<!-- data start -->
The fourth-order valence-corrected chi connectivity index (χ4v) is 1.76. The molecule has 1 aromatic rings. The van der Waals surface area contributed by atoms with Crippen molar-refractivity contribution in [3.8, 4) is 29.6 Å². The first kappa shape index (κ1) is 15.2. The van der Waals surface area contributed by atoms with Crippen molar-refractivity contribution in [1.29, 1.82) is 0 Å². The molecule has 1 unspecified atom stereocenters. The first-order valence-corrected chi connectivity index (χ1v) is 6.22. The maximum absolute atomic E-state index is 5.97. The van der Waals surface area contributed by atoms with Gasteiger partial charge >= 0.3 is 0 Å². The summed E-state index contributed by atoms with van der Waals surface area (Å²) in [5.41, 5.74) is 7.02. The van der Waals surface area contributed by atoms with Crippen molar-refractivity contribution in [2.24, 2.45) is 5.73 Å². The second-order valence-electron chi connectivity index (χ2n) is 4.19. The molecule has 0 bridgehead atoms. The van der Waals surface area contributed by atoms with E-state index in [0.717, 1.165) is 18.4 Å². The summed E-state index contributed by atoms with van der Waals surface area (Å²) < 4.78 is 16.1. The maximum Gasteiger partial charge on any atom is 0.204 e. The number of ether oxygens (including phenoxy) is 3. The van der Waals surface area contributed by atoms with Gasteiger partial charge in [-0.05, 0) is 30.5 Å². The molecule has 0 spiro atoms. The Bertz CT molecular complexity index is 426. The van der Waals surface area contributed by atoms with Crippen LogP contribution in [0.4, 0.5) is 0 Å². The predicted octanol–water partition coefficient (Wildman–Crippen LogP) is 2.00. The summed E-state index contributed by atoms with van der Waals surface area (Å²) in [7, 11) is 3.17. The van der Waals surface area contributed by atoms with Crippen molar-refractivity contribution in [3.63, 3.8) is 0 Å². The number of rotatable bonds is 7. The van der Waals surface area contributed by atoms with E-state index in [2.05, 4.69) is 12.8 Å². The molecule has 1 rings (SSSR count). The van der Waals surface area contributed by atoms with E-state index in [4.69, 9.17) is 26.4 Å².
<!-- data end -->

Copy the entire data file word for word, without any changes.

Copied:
The fourth-order valence-corrected chi connectivity index (χ4v) is 1.76. The molecule has 1 aromatic rings. The van der Waals surface area contributed by atoms with Crippen molar-refractivity contribution in [3.8, 4) is 29.6 Å². The first kappa shape index (κ1) is 15.2. The van der Waals surface area contributed by atoms with Crippen molar-refractivity contribution in [1.29, 1.82) is 0 Å². The molecule has 1 unspecified atom stereocenters. The first-order valence-corrected chi connectivity index (χ1v) is 6.22. The maximum absolute atomic E-state index is 5.97. The van der Waals surface area contributed by atoms with Gasteiger partial charge >= 0.3 is 0 Å². The summed E-state index contributed by atoms with van der Waals surface area (Å²) in [5.41, 5.74) is 7.02. The van der Waals surface area contributed by atoms with Crippen molar-refractivity contribution in [2.24, 2.45) is 5.73 Å². The second-order valence-electron chi connectivity index (χ2n) is 4.19. The molecule has 0 bridgehead atoms. The van der Waals surface area contributed by atoms with E-state index in [0.717, 1.165) is 18.4 Å². The summed E-state index contributed by atoms with van der Waals surface area (Å²) < 4.78 is 16.1. The maximum Gasteiger partial charge on any atom is 0.204 e. The number of ether oxygens (including phenoxy) is 3. The van der Waals surface area contributed by atoms with Gasteiger partial charge in [-0.05, 0) is 30.5 Å². The molecule has 0 spiro atoms. The Bertz CT molecular complexity index is 426. The van der Waals surface area contributed by atoms with Crippen LogP contribution in [0.4, 0.5) is 0 Å². The predicted octanol–water partition coefficient (Wildman–Crippen LogP) is 2.00. The summed E-state index contributed by atoms with van der Waals surface area (Å²) in [7, 11) is 3.17. The van der Waals surface area contributed by atoms with Crippen molar-refractivity contribution in [3.63, 3.8) is 0 Å². The number of rotatable bonds is 7. The van der Waals surface area contributed by atoms with E-state index in [2.05, 4.69) is 12.8 Å². The molecule has 1 rings (SSSR count). The van der Waals surface area contributed by atoms with E-state index in [4.69, 9.17) is 26.4 Å².